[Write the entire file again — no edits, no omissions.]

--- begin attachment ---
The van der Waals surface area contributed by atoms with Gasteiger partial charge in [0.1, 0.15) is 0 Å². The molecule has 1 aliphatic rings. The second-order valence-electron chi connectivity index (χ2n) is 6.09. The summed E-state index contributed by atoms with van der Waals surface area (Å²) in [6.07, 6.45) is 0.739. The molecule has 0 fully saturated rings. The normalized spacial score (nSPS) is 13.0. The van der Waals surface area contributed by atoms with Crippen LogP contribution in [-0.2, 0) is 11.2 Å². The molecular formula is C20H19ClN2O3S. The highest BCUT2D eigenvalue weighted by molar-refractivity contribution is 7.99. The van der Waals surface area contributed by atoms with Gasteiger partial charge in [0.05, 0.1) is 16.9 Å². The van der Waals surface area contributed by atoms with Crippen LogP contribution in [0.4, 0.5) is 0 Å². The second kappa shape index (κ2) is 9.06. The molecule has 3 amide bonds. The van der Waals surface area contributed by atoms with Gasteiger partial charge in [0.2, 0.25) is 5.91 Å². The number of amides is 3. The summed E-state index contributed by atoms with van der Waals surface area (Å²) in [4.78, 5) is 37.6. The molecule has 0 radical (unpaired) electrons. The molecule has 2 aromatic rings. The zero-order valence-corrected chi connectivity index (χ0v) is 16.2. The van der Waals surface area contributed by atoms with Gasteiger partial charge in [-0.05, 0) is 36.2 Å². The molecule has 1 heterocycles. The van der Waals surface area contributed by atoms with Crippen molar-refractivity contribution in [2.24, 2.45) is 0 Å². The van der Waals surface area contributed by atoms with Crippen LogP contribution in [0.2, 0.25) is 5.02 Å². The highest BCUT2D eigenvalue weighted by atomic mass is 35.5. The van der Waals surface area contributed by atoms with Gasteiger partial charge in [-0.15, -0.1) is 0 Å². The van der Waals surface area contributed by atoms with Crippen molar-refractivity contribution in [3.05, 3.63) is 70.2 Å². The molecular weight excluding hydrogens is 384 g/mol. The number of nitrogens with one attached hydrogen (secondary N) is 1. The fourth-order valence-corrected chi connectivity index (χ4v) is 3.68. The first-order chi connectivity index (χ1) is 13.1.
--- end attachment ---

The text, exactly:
The van der Waals surface area contributed by atoms with Gasteiger partial charge in [0.1, 0.15) is 0 Å². The molecule has 1 aliphatic rings. The second-order valence-electron chi connectivity index (χ2n) is 6.09. The summed E-state index contributed by atoms with van der Waals surface area (Å²) in [6.07, 6.45) is 0.739. The molecule has 0 fully saturated rings. The normalized spacial score (nSPS) is 13.0. The van der Waals surface area contributed by atoms with Crippen LogP contribution in [-0.2, 0) is 11.2 Å². The molecular formula is C20H19ClN2O3S. The highest BCUT2D eigenvalue weighted by molar-refractivity contribution is 7.99. The van der Waals surface area contributed by atoms with Gasteiger partial charge in [0.05, 0.1) is 16.9 Å². The van der Waals surface area contributed by atoms with Crippen LogP contribution in [0.4, 0.5) is 0 Å². The second kappa shape index (κ2) is 9.06. The molecule has 3 amide bonds. The van der Waals surface area contributed by atoms with Gasteiger partial charge in [0.2, 0.25) is 5.91 Å². The number of amides is 3. The summed E-state index contributed by atoms with van der Waals surface area (Å²) in [4.78, 5) is 37.6. The molecule has 0 radical (unpaired) electrons. The molecule has 2 aromatic rings. The zero-order valence-corrected chi connectivity index (χ0v) is 16.2. The van der Waals surface area contributed by atoms with Gasteiger partial charge in [-0.05, 0) is 36.2 Å². The molecule has 1 heterocycles. The van der Waals surface area contributed by atoms with Crippen molar-refractivity contribution in [2.24, 2.45) is 0 Å². The van der Waals surface area contributed by atoms with Crippen LogP contribution in [0.2, 0.25) is 5.02 Å². The highest BCUT2D eigenvalue weighted by atomic mass is 35.5. The van der Waals surface area contributed by atoms with Gasteiger partial charge in [-0.15, -0.1) is 0 Å². The van der Waals surface area contributed by atoms with Crippen molar-refractivity contribution in [3.05, 3.63) is 70.2 Å². The molecular weight excluding hydrogens is 384 g/mol. The number of nitrogens with one attached hydrogen (secondary N) is 1. The fourth-order valence-corrected chi connectivity index (χ4v) is 3.68. The first-order chi connectivity index (χ1) is 13.1.